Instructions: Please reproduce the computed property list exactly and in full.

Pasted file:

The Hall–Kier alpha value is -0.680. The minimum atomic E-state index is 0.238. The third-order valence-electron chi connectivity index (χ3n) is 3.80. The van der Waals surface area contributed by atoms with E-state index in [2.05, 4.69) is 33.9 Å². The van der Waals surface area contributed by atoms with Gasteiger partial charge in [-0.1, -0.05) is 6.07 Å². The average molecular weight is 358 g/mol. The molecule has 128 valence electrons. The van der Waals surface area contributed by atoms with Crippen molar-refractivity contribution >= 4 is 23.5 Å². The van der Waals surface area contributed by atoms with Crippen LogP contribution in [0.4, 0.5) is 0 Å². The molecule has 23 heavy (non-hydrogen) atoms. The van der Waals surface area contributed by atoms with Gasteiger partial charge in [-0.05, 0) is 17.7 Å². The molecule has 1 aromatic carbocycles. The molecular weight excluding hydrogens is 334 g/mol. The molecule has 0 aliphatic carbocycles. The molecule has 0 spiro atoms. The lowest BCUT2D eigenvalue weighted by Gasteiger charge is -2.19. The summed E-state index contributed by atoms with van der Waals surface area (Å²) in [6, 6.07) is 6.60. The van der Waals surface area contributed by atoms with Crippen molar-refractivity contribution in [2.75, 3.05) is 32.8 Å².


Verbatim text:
The Hall–Kier alpha value is -0.680. The minimum atomic E-state index is 0.238. The third-order valence-electron chi connectivity index (χ3n) is 3.80. The van der Waals surface area contributed by atoms with E-state index in [2.05, 4.69) is 33.9 Å². The van der Waals surface area contributed by atoms with Gasteiger partial charge in [-0.1, -0.05) is 6.07 Å². The average molecular weight is 358 g/mol. The molecule has 128 valence electrons. The van der Waals surface area contributed by atoms with Crippen molar-refractivity contribution >= 4 is 23.5 Å². The van der Waals surface area contributed by atoms with Crippen LogP contribution in [0.4, 0.5) is 0 Å². The molecule has 23 heavy (non-hydrogen) atoms. The van der Waals surface area contributed by atoms with Gasteiger partial charge in [-0.05, 0) is 17.7 Å². The molecule has 1 aromatic carbocycles. The molecular weight excluding hydrogens is 334 g/mol. The molecule has 0 aliphatic carbocycles. The molecule has 0 spiro atoms. The lowest BCUT2D eigenvalue weighted by Gasteiger charge is -2.19. The summed E-state index contributed by atoms with van der Waals surface area (Å²) in [6, 6.07) is 6.60. The van der Waals surface area contributed by atoms with Crippen molar-refractivity contribution in [2.75, 3.05) is 32.8 Å².